As a multi time world champion of dog agility I assure you this is NOT appropriate. Puppies of this age should never be weaving, climbing obstacles. It isn’t about jumping its about everything else being shown in this video. Please, for the love of dogs, stop allowing puppies of this age to do this!

You know that you’re doing something wrong when Susan Garrett takes time out of her busy day to comment on it!

Here is the video that caused the initial controversy:


And, there are others:


So what’s the problem?

There are so many of them!  I’ll list the major ones:

  • Physically Damaging to Puppies: Puppies have open growth plates and aren’t physically developed. Repetitive jumping, weaving, or a fall from a high a-frame can cause career-ending and life-changing PERMANENT damage. Experienced trainers spend the first year working on our foundation, so we have a puppy who is ready at a year  to a year and a half to begin really learning equipment.

  • Choke Chains and Prong Collars:  Dogs typically run agility naked, or in a tightly fitted buckle collar with no tags. Your dog could get caught on something, and either hang themselves or cause whiplash. In addition, punishment during agility training is not very effective.  Trainers who use pain or fear as a motivator end up with a dog who runs carefully and without full confidence, because they are afraid of a punishment.  You can see this already in these hesitant puppies. In addition, you don’t want to be yanking an agility dog around by the neck, as the spine is so important for a sport dog to preserve.

  • Weave Poles and Puppies: Weave poles are very strenuous.  They require coordination, flexibility, and strength.  Due to the weaving motion, the spine and front assembly are especially taxed. It is common knowledge in the sport that you don’t start weaves until around 12-16  months.  If you start doing it sooner, your peers will chastise you.  We all know that it is harmful, and a good way to cause Medial Shoulder Instability down the line.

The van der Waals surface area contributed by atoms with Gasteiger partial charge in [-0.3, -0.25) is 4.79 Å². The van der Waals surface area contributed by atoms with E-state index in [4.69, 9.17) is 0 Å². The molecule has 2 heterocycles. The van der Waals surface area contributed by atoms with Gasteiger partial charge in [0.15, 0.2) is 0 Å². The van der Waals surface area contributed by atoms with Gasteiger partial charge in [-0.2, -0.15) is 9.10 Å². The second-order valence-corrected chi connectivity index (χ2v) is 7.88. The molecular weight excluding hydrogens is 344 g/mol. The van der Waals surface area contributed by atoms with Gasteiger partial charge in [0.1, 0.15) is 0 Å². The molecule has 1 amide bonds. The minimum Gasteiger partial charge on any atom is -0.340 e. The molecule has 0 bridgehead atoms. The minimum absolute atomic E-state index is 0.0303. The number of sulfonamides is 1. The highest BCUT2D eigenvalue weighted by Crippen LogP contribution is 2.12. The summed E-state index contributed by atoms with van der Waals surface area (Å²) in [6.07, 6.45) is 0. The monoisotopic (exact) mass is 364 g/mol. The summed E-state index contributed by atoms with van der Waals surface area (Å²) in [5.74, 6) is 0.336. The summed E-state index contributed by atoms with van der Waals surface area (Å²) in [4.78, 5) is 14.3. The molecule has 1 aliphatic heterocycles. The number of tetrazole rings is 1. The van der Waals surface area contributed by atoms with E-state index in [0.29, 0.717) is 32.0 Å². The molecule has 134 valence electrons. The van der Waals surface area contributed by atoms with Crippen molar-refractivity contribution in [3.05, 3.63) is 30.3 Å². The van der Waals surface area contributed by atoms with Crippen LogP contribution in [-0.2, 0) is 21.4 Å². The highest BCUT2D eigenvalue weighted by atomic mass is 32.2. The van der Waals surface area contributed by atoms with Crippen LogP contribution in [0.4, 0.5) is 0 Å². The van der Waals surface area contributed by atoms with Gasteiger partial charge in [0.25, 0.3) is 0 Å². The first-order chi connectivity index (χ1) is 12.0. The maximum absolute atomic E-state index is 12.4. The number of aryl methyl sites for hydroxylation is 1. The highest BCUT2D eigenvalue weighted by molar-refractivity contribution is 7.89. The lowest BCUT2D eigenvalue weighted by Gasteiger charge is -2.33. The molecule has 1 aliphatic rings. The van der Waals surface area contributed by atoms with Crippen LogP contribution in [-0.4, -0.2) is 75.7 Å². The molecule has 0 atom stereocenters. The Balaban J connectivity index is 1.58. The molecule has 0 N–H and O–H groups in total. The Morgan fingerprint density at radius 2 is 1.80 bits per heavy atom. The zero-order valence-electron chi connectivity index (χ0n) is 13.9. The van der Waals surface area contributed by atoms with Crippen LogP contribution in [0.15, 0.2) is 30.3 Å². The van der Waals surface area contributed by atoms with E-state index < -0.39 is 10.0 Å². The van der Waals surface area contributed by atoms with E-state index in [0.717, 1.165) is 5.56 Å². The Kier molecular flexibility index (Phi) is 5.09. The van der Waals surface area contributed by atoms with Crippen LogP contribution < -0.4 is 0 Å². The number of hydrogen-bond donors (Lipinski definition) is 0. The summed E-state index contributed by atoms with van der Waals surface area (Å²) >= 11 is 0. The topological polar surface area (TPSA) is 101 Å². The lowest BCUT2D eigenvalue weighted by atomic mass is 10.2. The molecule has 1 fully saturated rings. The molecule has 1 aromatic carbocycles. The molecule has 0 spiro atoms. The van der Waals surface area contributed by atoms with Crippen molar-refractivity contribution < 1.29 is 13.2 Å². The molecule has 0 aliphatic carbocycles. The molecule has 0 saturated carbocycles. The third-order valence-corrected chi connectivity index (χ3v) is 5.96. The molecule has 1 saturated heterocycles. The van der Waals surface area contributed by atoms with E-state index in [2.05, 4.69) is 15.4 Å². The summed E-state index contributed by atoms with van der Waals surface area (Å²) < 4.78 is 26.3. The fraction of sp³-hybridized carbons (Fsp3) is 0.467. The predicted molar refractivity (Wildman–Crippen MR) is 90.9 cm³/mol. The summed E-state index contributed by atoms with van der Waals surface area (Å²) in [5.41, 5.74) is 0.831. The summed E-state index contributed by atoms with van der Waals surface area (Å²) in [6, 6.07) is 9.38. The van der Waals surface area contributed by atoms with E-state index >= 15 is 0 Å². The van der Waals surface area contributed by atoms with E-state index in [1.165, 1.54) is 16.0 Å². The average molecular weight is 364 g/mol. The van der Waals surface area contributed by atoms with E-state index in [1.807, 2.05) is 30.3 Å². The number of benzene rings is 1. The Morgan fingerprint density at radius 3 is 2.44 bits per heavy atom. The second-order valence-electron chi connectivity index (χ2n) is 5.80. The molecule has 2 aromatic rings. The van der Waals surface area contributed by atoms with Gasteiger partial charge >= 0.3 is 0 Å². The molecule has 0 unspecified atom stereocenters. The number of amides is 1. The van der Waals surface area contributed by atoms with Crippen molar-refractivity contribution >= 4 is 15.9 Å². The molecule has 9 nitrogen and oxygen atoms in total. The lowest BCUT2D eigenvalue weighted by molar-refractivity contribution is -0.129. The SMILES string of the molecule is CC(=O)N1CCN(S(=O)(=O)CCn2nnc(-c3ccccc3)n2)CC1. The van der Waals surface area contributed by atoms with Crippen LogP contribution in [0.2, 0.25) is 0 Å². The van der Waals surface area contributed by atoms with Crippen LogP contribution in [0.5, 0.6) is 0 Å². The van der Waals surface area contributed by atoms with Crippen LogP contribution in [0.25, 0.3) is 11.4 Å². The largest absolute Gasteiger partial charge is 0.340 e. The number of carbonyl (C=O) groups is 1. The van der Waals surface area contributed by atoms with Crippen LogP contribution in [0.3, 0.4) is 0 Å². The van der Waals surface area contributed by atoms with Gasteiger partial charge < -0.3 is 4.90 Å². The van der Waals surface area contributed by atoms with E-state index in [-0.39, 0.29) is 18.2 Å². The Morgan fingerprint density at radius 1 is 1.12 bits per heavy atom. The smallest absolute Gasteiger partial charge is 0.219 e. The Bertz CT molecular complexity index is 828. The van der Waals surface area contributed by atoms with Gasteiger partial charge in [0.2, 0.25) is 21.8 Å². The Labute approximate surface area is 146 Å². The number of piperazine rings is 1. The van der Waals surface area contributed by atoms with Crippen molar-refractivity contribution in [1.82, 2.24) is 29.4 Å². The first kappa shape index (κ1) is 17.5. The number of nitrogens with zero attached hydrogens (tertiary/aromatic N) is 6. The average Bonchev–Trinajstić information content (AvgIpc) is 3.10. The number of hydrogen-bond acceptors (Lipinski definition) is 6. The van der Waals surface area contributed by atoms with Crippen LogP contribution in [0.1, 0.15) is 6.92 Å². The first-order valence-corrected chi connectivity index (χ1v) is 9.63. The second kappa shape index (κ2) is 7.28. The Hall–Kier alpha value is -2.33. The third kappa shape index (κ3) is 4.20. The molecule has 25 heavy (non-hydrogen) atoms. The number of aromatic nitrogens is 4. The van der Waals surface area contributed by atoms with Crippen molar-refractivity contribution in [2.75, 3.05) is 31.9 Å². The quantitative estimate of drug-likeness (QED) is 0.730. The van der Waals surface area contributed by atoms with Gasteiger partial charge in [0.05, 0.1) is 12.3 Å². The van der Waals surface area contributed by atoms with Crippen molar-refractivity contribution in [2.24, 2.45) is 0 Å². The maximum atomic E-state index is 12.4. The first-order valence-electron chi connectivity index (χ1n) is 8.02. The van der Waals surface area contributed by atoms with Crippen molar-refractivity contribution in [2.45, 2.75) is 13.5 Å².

• It’s Ineffective: There are so many other things to work on, that it makes very little sense to push puppies to complete equipment so early in.  If you want a dog who will excel at agility, a strong foundation is essential.  Skipping the foundation and going right to equipment will lead to a dog who has slow and poor obstacle performance down the line.

  • It’s Misleading:  The general public sees videos like this, from a professional training school, and thinks that doing this with a puppy is safe.  It is unethical for a professional organization to misrepresent best practice in the sport in this way.

  • Teaching Trainers Bad Habits: The people who are attending dog training academy in question are paying to learn how to teach dogs and people.  What they are learning can cause injury to a clients puppy.  I don’t fault the students, and I feel badly for them.  They think they are learning something that will help their clients build a relationship and have fun.

Keeping Agility Safe

We need to consider that the dog is a living animal, who deserves to live a long life free of chronic pain and disability. It just isn’t ethical to push young puppies to do agility equipment at a young age.  It is up to us to look our for our puppies best interests, not to just look out for our own egos. A puppy who is started on agility equipment too early can easily be injured.  This not only will end your career, but will decrease your dog’s overall quality of life, and reduce your disposable income significantly if your dog needs an expensive surgery or treatments. I’m a behavior trainer primarily, but agility is my sport of choice. I love doing agility, but safely.


When a trainer posts a video of themselves doing agility with a young puppy, it doesn’t cause skilled competitors to be amazed… it causes them to be disgusted.